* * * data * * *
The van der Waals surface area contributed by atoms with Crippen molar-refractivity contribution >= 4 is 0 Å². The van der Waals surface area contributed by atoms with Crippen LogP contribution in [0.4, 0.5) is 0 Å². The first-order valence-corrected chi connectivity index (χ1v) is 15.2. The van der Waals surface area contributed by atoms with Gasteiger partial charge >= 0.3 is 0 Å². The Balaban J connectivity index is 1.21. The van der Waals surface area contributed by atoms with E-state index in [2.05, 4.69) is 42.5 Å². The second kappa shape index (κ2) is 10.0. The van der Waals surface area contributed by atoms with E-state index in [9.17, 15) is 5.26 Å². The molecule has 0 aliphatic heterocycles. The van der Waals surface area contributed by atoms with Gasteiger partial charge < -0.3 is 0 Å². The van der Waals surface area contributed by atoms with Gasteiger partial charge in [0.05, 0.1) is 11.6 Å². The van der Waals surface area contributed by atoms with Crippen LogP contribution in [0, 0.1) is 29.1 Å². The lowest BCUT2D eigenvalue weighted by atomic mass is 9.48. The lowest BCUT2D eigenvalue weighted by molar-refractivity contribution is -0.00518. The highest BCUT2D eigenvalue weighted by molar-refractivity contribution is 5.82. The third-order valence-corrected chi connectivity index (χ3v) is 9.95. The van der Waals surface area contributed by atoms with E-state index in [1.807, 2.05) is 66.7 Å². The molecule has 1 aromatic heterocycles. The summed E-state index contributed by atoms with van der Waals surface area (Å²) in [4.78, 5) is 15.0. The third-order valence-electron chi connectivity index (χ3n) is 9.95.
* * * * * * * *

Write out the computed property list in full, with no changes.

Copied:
The van der Waals surface area contributed by atoms with Crippen molar-refractivity contribution >= 4 is 0 Å². The van der Waals surface area contributed by atoms with Crippen LogP contribution in [0.4, 0.5) is 0 Å². The first-order valence-corrected chi connectivity index (χ1v) is 15.2. The van der Waals surface area contributed by atoms with Gasteiger partial charge >= 0.3 is 0 Å². The Balaban J connectivity index is 1.21. The van der Waals surface area contributed by atoms with E-state index in [2.05, 4.69) is 42.5 Å². The second kappa shape index (κ2) is 10.0. The van der Waals surface area contributed by atoms with E-state index in [9.17, 15) is 5.26 Å². The molecule has 0 aliphatic heterocycles. The van der Waals surface area contributed by atoms with Gasteiger partial charge < -0.3 is 0 Å². The van der Waals surface area contributed by atoms with Gasteiger partial charge in [0.05, 0.1) is 11.6 Å². The van der Waals surface area contributed by atoms with Crippen LogP contribution in [0, 0.1) is 29.1 Å². The lowest BCUT2D eigenvalue weighted by atomic mass is 9.48. The lowest BCUT2D eigenvalue weighted by molar-refractivity contribution is -0.00518. The highest BCUT2D eigenvalue weighted by molar-refractivity contribution is 5.82. The third-order valence-corrected chi connectivity index (χ3v) is 9.95. The van der Waals surface area contributed by atoms with E-state index in [1.807, 2.05) is 66.7 Å². The molecule has 1 aromatic heterocycles. The summed E-state index contributed by atoms with van der Waals surface area (Å²) in [4.78, 5) is 15.0. The third-order valence-electron chi connectivity index (χ3n) is 9.95.